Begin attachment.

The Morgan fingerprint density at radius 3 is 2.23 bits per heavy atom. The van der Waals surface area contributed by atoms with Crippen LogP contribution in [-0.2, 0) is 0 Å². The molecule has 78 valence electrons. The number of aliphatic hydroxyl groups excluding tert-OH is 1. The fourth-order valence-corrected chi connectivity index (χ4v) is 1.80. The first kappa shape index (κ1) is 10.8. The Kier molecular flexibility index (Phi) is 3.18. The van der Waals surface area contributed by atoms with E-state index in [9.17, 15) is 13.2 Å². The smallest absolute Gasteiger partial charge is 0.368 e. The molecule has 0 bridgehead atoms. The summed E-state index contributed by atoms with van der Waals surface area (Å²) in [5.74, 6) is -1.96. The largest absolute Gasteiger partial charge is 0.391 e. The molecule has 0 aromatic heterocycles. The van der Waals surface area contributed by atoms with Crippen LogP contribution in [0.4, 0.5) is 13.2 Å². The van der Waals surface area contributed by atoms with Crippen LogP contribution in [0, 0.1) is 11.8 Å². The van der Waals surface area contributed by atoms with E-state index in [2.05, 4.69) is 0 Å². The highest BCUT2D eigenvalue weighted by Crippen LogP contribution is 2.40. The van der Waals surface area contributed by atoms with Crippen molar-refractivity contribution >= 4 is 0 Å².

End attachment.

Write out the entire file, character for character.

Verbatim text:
The Morgan fingerprint density at radius 3 is 2.23 bits per heavy atom. The van der Waals surface area contributed by atoms with Crippen LogP contribution in [-0.2, 0) is 0 Å². The molecule has 78 valence electrons. The number of aliphatic hydroxyl groups excluding tert-OH is 1. The fourth-order valence-corrected chi connectivity index (χ4v) is 1.80. The first kappa shape index (κ1) is 10.8. The Kier molecular flexibility index (Phi) is 3.18. The van der Waals surface area contributed by atoms with E-state index in [9.17, 15) is 13.2 Å². The smallest absolute Gasteiger partial charge is 0.368 e. The molecule has 0 bridgehead atoms. The summed E-state index contributed by atoms with van der Waals surface area (Å²) in [5.74, 6) is -1.96. The largest absolute Gasteiger partial charge is 0.391 e. The molecule has 0 aromatic heterocycles. The van der Waals surface area contributed by atoms with Crippen LogP contribution in [0.4, 0.5) is 13.2 Å². The van der Waals surface area contributed by atoms with Crippen LogP contribution in [0, 0.1) is 11.8 Å². The van der Waals surface area contributed by atoms with E-state index in [2.05, 4.69) is 0 Å². The highest BCUT2D eigenvalue weighted by Crippen LogP contribution is 2.40. The van der Waals surface area contributed by atoms with Crippen molar-refractivity contribution >= 4 is 0 Å².